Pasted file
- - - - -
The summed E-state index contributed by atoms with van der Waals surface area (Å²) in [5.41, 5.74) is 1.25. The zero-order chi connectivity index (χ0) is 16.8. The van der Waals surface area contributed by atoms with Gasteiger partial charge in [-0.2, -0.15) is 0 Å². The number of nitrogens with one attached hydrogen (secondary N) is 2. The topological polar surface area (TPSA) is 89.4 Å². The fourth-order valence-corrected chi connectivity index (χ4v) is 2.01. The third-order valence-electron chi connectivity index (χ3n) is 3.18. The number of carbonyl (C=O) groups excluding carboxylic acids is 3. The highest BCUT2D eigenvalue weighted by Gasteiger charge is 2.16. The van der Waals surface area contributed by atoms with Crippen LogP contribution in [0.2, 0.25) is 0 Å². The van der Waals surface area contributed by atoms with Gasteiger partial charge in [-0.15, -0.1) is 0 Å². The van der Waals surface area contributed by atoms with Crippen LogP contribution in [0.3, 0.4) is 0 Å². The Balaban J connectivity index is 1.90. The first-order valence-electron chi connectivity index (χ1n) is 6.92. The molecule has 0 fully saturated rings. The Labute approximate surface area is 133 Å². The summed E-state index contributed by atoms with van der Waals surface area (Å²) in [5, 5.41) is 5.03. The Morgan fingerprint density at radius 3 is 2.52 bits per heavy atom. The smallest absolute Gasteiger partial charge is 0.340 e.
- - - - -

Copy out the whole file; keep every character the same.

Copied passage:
The summed E-state index contributed by atoms with van der Waals surface area (Å²) in [5.41, 5.74) is 1.25. The zero-order chi connectivity index (χ0) is 16.8. The van der Waals surface area contributed by atoms with Gasteiger partial charge in [-0.2, -0.15) is 0 Å². The number of nitrogens with one attached hydrogen (secondary N) is 2. The topological polar surface area (TPSA) is 89.4 Å². The fourth-order valence-corrected chi connectivity index (χ4v) is 2.01. The third-order valence-electron chi connectivity index (χ3n) is 3.18. The number of carbonyl (C=O) groups excluding carboxylic acids is 3. The highest BCUT2D eigenvalue weighted by Gasteiger charge is 2.16. The van der Waals surface area contributed by atoms with Crippen LogP contribution in [0.2, 0.25) is 0 Å². The van der Waals surface area contributed by atoms with Gasteiger partial charge in [-0.15, -0.1) is 0 Å². The van der Waals surface area contributed by atoms with Crippen LogP contribution in [0.3, 0.4) is 0 Å². The Balaban J connectivity index is 1.90. The first-order valence-electron chi connectivity index (χ1n) is 6.92. The molecule has 0 fully saturated rings. The Labute approximate surface area is 133 Å². The summed E-state index contributed by atoms with van der Waals surface area (Å²) in [5, 5.41) is 5.03. The Morgan fingerprint density at radius 3 is 2.52 bits per heavy atom. The smallest absolute Gasteiger partial charge is 0.340 e.